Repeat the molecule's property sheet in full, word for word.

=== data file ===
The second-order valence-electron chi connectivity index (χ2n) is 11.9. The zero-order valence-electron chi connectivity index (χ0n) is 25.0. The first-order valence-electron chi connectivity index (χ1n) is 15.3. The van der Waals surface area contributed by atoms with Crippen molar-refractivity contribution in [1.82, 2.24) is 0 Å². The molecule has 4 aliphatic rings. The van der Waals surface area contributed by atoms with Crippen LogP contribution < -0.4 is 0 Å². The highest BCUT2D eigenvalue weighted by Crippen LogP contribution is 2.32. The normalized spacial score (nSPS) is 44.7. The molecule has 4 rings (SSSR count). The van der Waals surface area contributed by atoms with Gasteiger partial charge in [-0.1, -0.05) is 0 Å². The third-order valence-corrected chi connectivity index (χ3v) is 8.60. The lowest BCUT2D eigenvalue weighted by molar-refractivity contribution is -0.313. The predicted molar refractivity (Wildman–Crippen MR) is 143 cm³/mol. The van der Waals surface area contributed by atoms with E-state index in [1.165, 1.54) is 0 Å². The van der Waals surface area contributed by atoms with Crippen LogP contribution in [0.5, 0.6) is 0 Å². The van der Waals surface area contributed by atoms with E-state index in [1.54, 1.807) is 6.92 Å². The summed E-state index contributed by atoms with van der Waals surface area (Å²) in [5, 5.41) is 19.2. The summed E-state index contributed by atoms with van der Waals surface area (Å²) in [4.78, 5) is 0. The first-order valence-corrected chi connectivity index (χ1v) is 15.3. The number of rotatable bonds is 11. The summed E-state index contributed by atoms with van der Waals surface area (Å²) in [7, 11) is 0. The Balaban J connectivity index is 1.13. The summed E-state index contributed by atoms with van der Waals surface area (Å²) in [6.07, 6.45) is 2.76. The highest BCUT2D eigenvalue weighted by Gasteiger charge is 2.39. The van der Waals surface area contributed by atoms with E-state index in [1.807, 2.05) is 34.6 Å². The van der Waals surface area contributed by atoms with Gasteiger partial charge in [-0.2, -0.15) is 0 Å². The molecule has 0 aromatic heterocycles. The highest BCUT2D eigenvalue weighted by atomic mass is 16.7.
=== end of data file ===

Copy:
The second-order valence-electron chi connectivity index (χ2n) is 11.9. The zero-order valence-electron chi connectivity index (χ0n) is 25.0. The first-order valence-electron chi connectivity index (χ1n) is 15.3. The van der Waals surface area contributed by atoms with Crippen molar-refractivity contribution in [1.82, 2.24) is 0 Å². The molecule has 4 aliphatic rings. The van der Waals surface area contributed by atoms with Crippen LogP contribution < -0.4 is 0 Å². The highest BCUT2D eigenvalue weighted by Crippen LogP contribution is 2.32. The normalized spacial score (nSPS) is 44.7. The molecule has 4 rings (SSSR count). The van der Waals surface area contributed by atoms with Gasteiger partial charge in [-0.1, -0.05) is 0 Å². The third-order valence-corrected chi connectivity index (χ3v) is 8.60. The lowest BCUT2D eigenvalue weighted by molar-refractivity contribution is -0.313. The predicted molar refractivity (Wildman–Crippen MR) is 143 cm³/mol. The van der Waals surface area contributed by atoms with E-state index in [1.165, 1.54) is 0 Å². The van der Waals surface area contributed by atoms with Crippen LogP contribution in [0.5, 0.6) is 0 Å². The van der Waals surface area contributed by atoms with E-state index in [1.54, 1.807) is 6.92 Å². The summed E-state index contributed by atoms with van der Waals surface area (Å²) in [5, 5.41) is 19.2. The summed E-state index contributed by atoms with van der Waals surface area (Å²) in [4.78, 5) is 0. The first-order valence-corrected chi connectivity index (χ1v) is 15.3. The number of rotatable bonds is 11. The summed E-state index contributed by atoms with van der Waals surface area (Å²) in [7, 11) is 0. The Balaban J connectivity index is 1.13. The summed E-state index contributed by atoms with van der Waals surface area (Å²) in [6.07, 6.45) is 2.76. The highest BCUT2D eigenvalue weighted by Gasteiger charge is 2.39. The van der Waals surface area contributed by atoms with E-state index in [1.807, 2.05) is 34.6 Å². The van der Waals surface area contributed by atoms with Gasteiger partial charge in [-0.2, -0.15) is 0 Å². The molecule has 0 aromatic heterocycles. The highest BCUT2D eigenvalue weighted by atomic mass is 16.7.